MH: So what do you think is one of your most significant contributions to your field?

NC: Probably my participation in the feasibility study and then working with the financial management that’s been a big part of what I have done. I started that when I was a scholar working with the research arm of the institute to develop a financial management program and then I was able to take what was developed and go around the country and teach the financial management to child nutrition program directors and managers and different ones and I think that’s important and I think the fact that we did that well .I worked with Jerry Cater recently to update this and we still go out and present this.

MH: Great! Well, do you have any memorable stories [with] people that you have served with or worked with that come to mind over the years in this profession?

NC: Not really, it has just been a lot of fun and I think that sometimes though as you talk to people in child nutrition if you could just take one story from each one of them that you could come up with a wonderful book. I think that it would be a comedy book [Laughter] because they will tell about some of the situations that they have had to face in their career. I can remember that Nadine Mann talked about have to more or less go in and having to kind of rescue one of her employees who had gone into the big freezer and stood there quite a while trying to make up her mind and pick things and when she got ready to leave she found that her crepe sole shoes had frozen to the floor of the freezer so I mean everyone has a funny story. [Laughter]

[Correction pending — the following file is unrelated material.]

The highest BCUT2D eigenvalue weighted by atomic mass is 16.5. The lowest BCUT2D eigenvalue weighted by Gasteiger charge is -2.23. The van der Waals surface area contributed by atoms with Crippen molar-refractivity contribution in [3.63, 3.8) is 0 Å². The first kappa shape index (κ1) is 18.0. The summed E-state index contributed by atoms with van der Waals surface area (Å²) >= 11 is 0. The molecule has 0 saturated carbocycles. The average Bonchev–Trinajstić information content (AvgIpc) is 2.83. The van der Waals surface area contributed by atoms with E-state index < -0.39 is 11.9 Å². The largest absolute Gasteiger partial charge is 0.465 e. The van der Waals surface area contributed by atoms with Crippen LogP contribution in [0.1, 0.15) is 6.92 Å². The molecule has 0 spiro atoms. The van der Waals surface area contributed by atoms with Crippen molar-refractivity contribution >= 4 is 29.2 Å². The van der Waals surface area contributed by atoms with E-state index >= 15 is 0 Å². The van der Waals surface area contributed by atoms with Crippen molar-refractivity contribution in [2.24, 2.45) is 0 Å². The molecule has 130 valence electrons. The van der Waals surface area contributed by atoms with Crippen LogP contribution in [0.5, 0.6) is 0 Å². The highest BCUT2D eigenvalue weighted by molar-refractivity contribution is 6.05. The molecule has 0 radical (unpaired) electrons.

MH: Well, what advice would you give to someone who is considering a career in child nutrition programs as a profession today?

NC: Oh, I think that it is a wonderful profession. I am biased but I feel like if at in the very beginning way back when if I had realized just what the huge scope of it was and the opportunities that you had it, that I would have gone into that at the very beginning because I took a little winding route to get there. It does absolutely offer many outlets for your talent and it is just how much you are willing to give you are going to reap that much more back. And let’s face it, working with children is a happy profession. I have found that the people who have worked in child nutrition programs were very pleased with their jobs and were happy at work and that wasn’t necessarily always the way that it was in other areas.

MH: I see. Well, is there anything else that you would like to add?

NC: I can’t think of anything in particular except that I am still able to work with the Institute and continuing to do research with them and continuing to present educational programs so that is a real plus and bonus in my life and it enriches my life.

MH: So you are not ever really retired?

NC: No, no! [Laughter] Not really! It is just like every other retired person; I am always trying to find the time to do the things that I want and need to do and there just isn’t enough time.

MH: Well thank you for coming in.

NC: Thank you, I enjoyed it!

MH: Now that you are retired I have heard that you have become a grandmother again?

NC: Yes! I moved to Mississippi because my daughter was living here and at the time she had five fairly young children and she was saying help, help and so after I retired we moved here and those children now range from ages twenty-two down to thirteen almost fourteen. I thought that my days of babies were over until my son married a second time and he and his wife wanted to have a child of their own. They each already had a son and low and behold they did. Three times!!! They ended up having triplets which was quite a shock and surprise to me so I spend a lot of time with those triplets. They are both taking some online courses so I go over there and watch the babies while they try to get some studying done. They say that it keeps you young and I am hoping that that is going to be the way that it works but I am not quite sure. [Laughter]

MH: How old are they now?

NC: They are ten months old now.

MH: So you are taking care of three ten month olds now?

NC: Yes, and I didn’t realize that I could do that but I can. [Laughter]

MH: There is one boy and.

NC: One little boy and two little girls and they all are just very active and developing as they should and we are just thrilled to death after my initial shock, you know I am just thrilled to pieces with it.

MH: Thank you!